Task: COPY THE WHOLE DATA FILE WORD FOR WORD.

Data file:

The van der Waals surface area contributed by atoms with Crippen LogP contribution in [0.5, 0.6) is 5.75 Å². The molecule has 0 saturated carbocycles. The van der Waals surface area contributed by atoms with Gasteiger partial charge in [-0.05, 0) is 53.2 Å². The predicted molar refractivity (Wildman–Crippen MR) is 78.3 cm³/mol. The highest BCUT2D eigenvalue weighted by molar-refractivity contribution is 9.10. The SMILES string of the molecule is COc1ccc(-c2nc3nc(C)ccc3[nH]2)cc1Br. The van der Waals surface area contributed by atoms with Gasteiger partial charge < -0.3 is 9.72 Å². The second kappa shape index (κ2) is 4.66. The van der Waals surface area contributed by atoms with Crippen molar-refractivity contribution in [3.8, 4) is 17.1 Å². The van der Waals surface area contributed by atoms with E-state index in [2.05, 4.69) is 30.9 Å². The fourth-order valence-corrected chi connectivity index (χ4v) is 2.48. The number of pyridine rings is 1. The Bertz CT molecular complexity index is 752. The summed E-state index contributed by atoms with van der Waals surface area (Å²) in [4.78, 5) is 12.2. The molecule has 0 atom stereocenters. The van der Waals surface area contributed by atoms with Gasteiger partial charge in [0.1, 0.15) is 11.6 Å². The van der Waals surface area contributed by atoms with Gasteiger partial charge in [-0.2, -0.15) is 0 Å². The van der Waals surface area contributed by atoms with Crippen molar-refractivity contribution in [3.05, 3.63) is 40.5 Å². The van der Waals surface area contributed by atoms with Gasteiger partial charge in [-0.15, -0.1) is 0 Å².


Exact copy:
The van der Waals surface area contributed by atoms with Crippen LogP contribution in [0.5, 0.6) is 5.75 Å². The molecule has 0 saturated carbocycles. The van der Waals surface area contributed by atoms with Gasteiger partial charge in [-0.05, 0) is 53.2 Å². The predicted molar refractivity (Wildman–Crippen MR) is 78.3 cm³/mol. The highest BCUT2D eigenvalue weighted by molar-refractivity contribution is 9.10. The SMILES string of the molecule is COc1ccc(-c2nc3nc(C)ccc3[nH]2)cc1Br. The van der Waals surface area contributed by atoms with Gasteiger partial charge < -0.3 is 9.72 Å². The second kappa shape index (κ2) is 4.66. The van der Waals surface area contributed by atoms with Crippen molar-refractivity contribution in [3.8, 4) is 17.1 Å². The van der Waals surface area contributed by atoms with E-state index in [2.05, 4.69) is 30.9 Å². The fourth-order valence-corrected chi connectivity index (χ4v) is 2.48. The number of pyridine rings is 1. The Bertz CT molecular complexity index is 752. The summed E-state index contributed by atoms with van der Waals surface area (Å²) in [4.78, 5) is 12.2. The molecule has 0 atom stereocenters. The van der Waals surface area contributed by atoms with Gasteiger partial charge in [0.1, 0.15) is 11.6 Å². The van der Waals surface area contributed by atoms with Gasteiger partial charge in [-0.2, -0.15) is 0 Å². The van der Waals surface area contributed by atoms with Crippen molar-refractivity contribution in [3.05, 3.63) is 40.5 Å². The van der Waals surface area contributed by atoms with Gasteiger partial charge in [-0.15, -0.1) is 0 Å².